The New Year is a month away, but I'm making some predictions for 2022. Given early indicators, it is fair to say that this year's admissions cycle will be another wild ride.
Knowing this data can help high school seniors make thoughtful choices before Regular Decision deadlines pass. It can also help younger students know what to expect when they apply to college.
1. Nationally-recognized public universities with Early Action programs are going to be the biggest winners in 2022.
We are already hearing that the University of Georgia, Georgia Tech, and the University of Virginia saw increases in Early Action application totals from last year's record-breaking year.
2. Nationally-recognized private universities will be winners in 2022 as well.
While the private universities are more tight-lipped with data, I am anticipating record-breaking application totals both in "early" and "regular" rounds of admission.
3. Legacy admissions will become less of a factor among elite institutions.
Whether you agree with children of alumni getting an admissions advantage or not, some of the most selective colleges and universities in the United States have eliminated legacy admissions or reduced its influence significantly over the last few years. Johns Hopkins University, Amherst College, MIT, Caltech, and the University of California no longer factor legacy into the admissions process. It is clear that elite colleges are trying to figure out how to address issues of equity within the admissions process while preparing for some alumni to turn their backs on their alma mater.
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4. Test-optional is no longer a trend; it is the new reality.
Colleges care about the number of applications they receive. And if they get a more diverse applicant pool, it's even better. So if any college wants to continue to see its applicant pool grow and become more diverse, it will need to adopt a permanent test-optional policy. When a college is test-optional, it removes real and perceived barriers for all types of students, thus encouraging more students to apply.
5. Colleges with Early Decision will still give students an advantage in the admissions process, but applying to this binding program will not be as powerful as it used to be—especially at highly selective colleges and universities.
Despite most students not being able to step foot on a college campus last year, they applied in droves to Early Decision programs. They put aside their fears of a binding commitment, and chose to take a leap of faith on an Early Decision program, many times, sight unseen. What used to be a choice for only students who could afford to make a binding commitment has expanded to students from more racially and socioeconomically diverse backgrounds. This means that while Early Decision acceptance rates are higher than Regular Decision acceptance rates, it will not be as easy getting in as it used to be.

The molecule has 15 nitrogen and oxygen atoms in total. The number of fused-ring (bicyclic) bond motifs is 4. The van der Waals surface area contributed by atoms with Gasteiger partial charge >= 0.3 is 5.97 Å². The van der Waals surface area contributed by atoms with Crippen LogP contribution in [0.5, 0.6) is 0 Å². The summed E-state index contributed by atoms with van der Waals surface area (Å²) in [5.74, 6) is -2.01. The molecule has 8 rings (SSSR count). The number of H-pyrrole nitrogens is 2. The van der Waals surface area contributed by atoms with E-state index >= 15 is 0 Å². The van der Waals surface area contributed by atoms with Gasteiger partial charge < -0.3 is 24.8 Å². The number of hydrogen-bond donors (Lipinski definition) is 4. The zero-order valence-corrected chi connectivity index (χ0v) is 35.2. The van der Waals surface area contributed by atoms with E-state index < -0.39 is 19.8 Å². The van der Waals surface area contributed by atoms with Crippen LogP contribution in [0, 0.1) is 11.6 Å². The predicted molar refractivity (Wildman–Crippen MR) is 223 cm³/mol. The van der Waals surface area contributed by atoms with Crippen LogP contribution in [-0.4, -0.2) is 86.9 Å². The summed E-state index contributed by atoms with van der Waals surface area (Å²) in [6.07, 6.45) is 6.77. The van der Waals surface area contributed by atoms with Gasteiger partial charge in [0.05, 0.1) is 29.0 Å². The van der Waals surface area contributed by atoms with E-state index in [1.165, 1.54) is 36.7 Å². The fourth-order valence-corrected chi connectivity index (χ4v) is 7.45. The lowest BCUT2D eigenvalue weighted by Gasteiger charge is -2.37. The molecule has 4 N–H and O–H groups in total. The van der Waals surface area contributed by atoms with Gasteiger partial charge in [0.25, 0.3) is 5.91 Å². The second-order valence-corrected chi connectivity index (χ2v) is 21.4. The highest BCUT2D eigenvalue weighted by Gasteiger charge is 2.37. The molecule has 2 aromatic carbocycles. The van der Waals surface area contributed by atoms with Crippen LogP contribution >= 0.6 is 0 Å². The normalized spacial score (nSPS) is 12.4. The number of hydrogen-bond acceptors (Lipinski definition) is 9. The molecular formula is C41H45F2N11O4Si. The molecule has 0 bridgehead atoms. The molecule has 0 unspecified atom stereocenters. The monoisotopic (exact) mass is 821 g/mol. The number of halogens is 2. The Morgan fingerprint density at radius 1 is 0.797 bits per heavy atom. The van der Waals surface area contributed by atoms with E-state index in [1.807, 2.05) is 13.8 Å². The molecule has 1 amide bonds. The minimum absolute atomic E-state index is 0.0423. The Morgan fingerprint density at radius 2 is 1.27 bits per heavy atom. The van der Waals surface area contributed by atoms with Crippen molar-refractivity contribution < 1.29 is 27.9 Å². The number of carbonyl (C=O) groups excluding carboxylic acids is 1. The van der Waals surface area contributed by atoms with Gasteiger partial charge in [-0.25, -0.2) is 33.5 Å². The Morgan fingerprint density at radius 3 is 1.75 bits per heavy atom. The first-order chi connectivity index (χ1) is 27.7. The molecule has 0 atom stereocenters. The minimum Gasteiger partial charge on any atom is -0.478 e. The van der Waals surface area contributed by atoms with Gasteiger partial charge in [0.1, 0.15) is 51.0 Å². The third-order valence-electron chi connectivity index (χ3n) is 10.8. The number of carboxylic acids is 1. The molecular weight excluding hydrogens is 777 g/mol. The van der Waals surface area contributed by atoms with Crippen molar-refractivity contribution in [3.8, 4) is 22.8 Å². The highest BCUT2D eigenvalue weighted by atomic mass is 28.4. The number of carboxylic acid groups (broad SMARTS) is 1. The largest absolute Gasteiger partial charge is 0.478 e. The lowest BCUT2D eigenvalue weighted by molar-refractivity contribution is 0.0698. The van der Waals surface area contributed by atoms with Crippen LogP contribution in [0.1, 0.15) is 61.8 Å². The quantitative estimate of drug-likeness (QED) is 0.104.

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6. Average test scores of the admitted pool of students are on the rise at test-optional institutions.
Look at the college's most recent data (2020-2021) to determine whether or not you should submit your test scores. Because so many colleges were test-optional this past year, students were very intentional about whether or not they submitted their test scores. This led to higher averages for most colleges.
So what can high school seniors and younger students do?
- Apply to a Rolling Admissions program ASAP.
Most of the time, colleges with Rolling Admissions programs have higher acceptance rates. But the acceptance rates go down with each passing month so don't waste any more time. Apply now!
- Adjust your college list if you do not get admitted to your Early Decision, Early Action, and/or Rolling Admissions programs.
This may be a result of application increases rather than your own competitiveness. Either way, you want to have some acceptances at the end of the process to be able to make a thoughtful decision about where to enroll.
- Early Decision 2 programs are a smart move to consider.
Most of the time, if a college has an Early Decision 2 program, it is smaller and sometimes even less competitive than its Early Decision 1 program.
- Be open to considering an alternate start date.
By listing that you would consider starting in the summer at a public university or the spring semester (or even the following fall) at a private university, if there is an option, you could be increasing your chances of admission.
- If you are a naturally-strong test-taker, invest time in preparing for the SAT or ACT.
If not, save your time and money, and invest in your classes and grades. High test scores will keep a student competitive within a highly selective applicant pool, and will often lead to admissions and merit scholarships for colleges with higher acceptances. However, if a student's transcript is incredibly strong, have confidence. Colleges made no bones about admitting and even giving significant merit scholarships to students who applied without test scores this past year.
- Don't panic by adding a ton of colleges to your list.
Instead, replace colleges with lower acceptance rates with ones with higher acceptance rates. Don't feed the greedy mouths of colleges with an application that won't be given its full due. Apply to colleges that will take the time to appreciate what you have to offer.
Knowledge is power. Be informed. Make thoughtful decisions about your future. When that occurs, you drive this process, not the colleges.